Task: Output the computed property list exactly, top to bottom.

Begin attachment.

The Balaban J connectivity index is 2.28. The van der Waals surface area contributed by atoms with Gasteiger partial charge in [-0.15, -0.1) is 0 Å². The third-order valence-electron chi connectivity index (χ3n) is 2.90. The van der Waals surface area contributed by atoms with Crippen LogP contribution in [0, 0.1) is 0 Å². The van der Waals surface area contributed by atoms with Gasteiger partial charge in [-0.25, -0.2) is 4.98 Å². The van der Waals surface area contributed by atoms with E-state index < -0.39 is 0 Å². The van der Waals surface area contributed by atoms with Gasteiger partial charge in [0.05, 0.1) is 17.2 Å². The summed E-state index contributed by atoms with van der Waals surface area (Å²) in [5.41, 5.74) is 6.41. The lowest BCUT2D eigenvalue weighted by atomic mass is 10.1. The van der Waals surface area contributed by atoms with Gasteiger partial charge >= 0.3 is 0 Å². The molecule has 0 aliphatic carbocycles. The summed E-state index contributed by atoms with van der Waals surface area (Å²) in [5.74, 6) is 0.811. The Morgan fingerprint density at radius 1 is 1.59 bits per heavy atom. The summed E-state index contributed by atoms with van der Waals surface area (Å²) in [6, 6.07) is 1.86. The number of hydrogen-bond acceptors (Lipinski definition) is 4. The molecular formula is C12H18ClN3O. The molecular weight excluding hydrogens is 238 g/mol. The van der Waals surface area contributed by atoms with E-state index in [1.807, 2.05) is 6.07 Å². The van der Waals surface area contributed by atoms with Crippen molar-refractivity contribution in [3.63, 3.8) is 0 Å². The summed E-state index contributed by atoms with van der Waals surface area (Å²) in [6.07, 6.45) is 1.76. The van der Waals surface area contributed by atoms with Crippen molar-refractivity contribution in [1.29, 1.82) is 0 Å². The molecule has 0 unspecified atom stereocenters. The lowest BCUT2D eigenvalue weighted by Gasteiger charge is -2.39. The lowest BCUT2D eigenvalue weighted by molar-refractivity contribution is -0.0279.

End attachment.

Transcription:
The Balaban J connectivity index is 2.28. The van der Waals surface area contributed by atoms with Gasteiger partial charge in [-0.15, -0.1) is 0 Å². The third-order valence-electron chi connectivity index (χ3n) is 2.90. The van der Waals surface area contributed by atoms with Crippen LogP contribution in [0, 0.1) is 0 Å². The van der Waals surface area contributed by atoms with Gasteiger partial charge in [-0.25, -0.2) is 4.98 Å². The van der Waals surface area contributed by atoms with E-state index < -0.39 is 0 Å². The van der Waals surface area contributed by atoms with Gasteiger partial charge in [0.05, 0.1) is 17.2 Å². The summed E-state index contributed by atoms with van der Waals surface area (Å²) in [5.41, 5.74) is 6.41. The lowest BCUT2D eigenvalue weighted by atomic mass is 10.1. The van der Waals surface area contributed by atoms with Gasteiger partial charge >= 0.3 is 0 Å². The molecule has 0 aliphatic carbocycles. The summed E-state index contributed by atoms with van der Waals surface area (Å²) in [5.74, 6) is 0.811. The Morgan fingerprint density at radius 1 is 1.59 bits per heavy atom. The summed E-state index contributed by atoms with van der Waals surface area (Å²) in [6, 6.07) is 1.86. The number of hydrogen-bond acceptors (Lipinski definition) is 4. The molecular formula is C12H18ClN3O. The molecular weight excluding hydrogens is 238 g/mol. The van der Waals surface area contributed by atoms with E-state index in [1.807, 2.05) is 6.07 Å². The van der Waals surface area contributed by atoms with Crippen molar-refractivity contribution in [3.63, 3.8) is 0 Å². The summed E-state index contributed by atoms with van der Waals surface area (Å²) in [6.07, 6.45) is 1.76. The van der Waals surface area contributed by atoms with Crippen molar-refractivity contribution in [1.29, 1.82) is 0 Å². The molecule has 0 unspecified atom stereocenters. The lowest BCUT2D eigenvalue weighted by Gasteiger charge is -2.39. The lowest BCUT2D eigenvalue weighted by molar-refractivity contribution is -0.0279.